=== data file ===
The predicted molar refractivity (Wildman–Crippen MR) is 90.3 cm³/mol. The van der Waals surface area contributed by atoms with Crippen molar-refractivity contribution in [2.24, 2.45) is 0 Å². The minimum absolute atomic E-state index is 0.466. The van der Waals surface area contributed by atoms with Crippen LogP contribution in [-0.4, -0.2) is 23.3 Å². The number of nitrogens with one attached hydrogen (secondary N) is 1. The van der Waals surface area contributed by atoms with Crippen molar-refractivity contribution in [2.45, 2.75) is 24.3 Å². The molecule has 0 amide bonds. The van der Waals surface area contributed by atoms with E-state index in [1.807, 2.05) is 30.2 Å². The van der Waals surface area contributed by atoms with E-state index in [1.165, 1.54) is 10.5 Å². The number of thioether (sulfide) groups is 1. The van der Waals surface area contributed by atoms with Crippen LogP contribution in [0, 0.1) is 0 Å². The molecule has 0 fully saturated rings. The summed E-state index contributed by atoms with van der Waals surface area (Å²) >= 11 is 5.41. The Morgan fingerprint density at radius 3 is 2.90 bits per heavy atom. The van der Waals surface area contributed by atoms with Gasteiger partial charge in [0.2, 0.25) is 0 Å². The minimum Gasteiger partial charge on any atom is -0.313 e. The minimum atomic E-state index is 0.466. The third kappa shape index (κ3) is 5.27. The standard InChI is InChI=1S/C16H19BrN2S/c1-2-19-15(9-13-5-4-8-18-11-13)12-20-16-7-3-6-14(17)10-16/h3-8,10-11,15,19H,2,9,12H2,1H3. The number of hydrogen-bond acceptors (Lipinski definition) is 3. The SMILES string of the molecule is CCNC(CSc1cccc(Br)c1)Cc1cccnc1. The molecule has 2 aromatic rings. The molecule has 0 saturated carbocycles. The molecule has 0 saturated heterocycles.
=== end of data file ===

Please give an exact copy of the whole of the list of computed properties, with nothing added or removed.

The predicted molar refractivity (Wildman–Crippen MR) is 90.3 cm³/mol. The van der Waals surface area contributed by atoms with Crippen molar-refractivity contribution in [2.24, 2.45) is 0 Å². The minimum absolute atomic E-state index is 0.466. The van der Waals surface area contributed by atoms with Crippen LogP contribution in [-0.4, -0.2) is 23.3 Å². The number of nitrogens with one attached hydrogen (secondary N) is 1. The van der Waals surface area contributed by atoms with Crippen molar-refractivity contribution in [2.45, 2.75) is 24.3 Å². The molecule has 0 amide bonds. The van der Waals surface area contributed by atoms with E-state index in [1.807, 2.05) is 30.2 Å². The van der Waals surface area contributed by atoms with E-state index in [1.165, 1.54) is 10.5 Å². The number of thioether (sulfide) groups is 1. The van der Waals surface area contributed by atoms with Crippen LogP contribution in [0, 0.1) is 0 Å². The molecule has 0 fully saturated rings. The summed E-state index contributed by atoms with van der Waals surface area (Å²) >= 11 is 5.41. The Morgan fingerprint density at radius 3 is 2.90 bits per heavy atom. The van der Waals surface area contributed by atoms with Gasteiger partial charge in [0.2, 0.25) is 0 Å². The minimum Gasteiger partial charge on any atom is -0.313 e. The minimum atomic E-state index is 0.466. The third kappa shape index (κ3) is 5.27. The standard InChI is InChI=1S/C16H19BrN2S/c1-2-19-15(9-13-5-4-8-18-11-13)12-20-16-7-3-6-14(17)10-16/h3-8,10-11,15,19H,2,9,12H2,1H3. The number of hydrogen-bond acceptors (Lipinski definition) is 3. The SMILES string of the molecule is CCNC(CSc1cccc(Br)c1)Cc1cccnc1. The molecule has 2 aromatic rings. The molecule has 0 saturated carbocycles. The molecule has 0 saturated heterocycles.